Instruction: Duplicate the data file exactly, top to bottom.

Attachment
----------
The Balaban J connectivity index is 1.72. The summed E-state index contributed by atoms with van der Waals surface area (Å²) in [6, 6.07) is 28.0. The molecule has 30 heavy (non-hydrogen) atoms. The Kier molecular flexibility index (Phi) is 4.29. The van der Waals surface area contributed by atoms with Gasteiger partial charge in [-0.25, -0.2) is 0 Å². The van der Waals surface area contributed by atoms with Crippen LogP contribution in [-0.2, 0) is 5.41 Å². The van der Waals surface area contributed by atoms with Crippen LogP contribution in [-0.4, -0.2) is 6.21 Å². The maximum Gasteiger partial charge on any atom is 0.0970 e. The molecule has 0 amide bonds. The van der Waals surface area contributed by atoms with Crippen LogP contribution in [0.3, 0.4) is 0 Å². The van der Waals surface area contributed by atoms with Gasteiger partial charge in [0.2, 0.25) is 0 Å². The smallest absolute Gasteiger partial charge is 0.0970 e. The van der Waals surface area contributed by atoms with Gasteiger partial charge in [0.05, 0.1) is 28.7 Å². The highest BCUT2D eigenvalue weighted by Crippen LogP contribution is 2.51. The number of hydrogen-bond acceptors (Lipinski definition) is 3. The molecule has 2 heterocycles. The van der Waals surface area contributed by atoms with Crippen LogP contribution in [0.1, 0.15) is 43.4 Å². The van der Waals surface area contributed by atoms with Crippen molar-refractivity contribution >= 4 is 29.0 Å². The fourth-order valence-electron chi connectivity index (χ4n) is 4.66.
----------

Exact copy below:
The Balaban J connectivity index is 1.72. The summed E-state index contributed by atoms with van der Waals surface area (Å²) in [6, 6.07) is 28.0. The molecule has 30 heavy (non-hydrogen) atoms. The Kier molecular flexibility index (Phi) is 4.29. The van der Waals surface area contributed by atoms with Gasteiger partial charge in [-0.25, -0.2) is 0 Å². The van der Waals surface area contributed by atoms with Crippen LogP contribution in [-0.2, 0) is 5.41 Å². The van der Waals surface area contributed by atoms with Crippen LogP contribution in [-0.4, -0.2) is 6.21 Å². The maximum Gasteiger partial charge on any atom is 0.0970 e. The molecule has 0 amide bonds. The van der Waals surface area contributed by atoms with Crippen LogP contribution in [0.3, 0.4) is 0 Å². The van der Waals surface area contributed by atoms with Gasteiger partial charge in [0.2, 0.25) is 0 Å². The smallest absolute Gasteiger partial charge is 0.0970 e. The van der Waals surface area contributed by atoms with Gasteiger partial charge in [0.05, 0.1) is 28.7 Å². The highest BCUT2D eigenvalue weighted by Crippen LogP contribution is 2.51. The number of hydrogen-bond acceptors (Lipinski definition) is 3. The molecule has 2 heterocycles. The van der Waals surface area contributed by atoms with Crippen LogP contribution in [0.1, 0.15) is 43.4 Å². The van der Waals surface area contributed by atoms with Crippen molar-refractivity contribution >= 4 is 29.0 Å². The fourth-order valence-electron chi connectivity index (χ4n) is 4.66.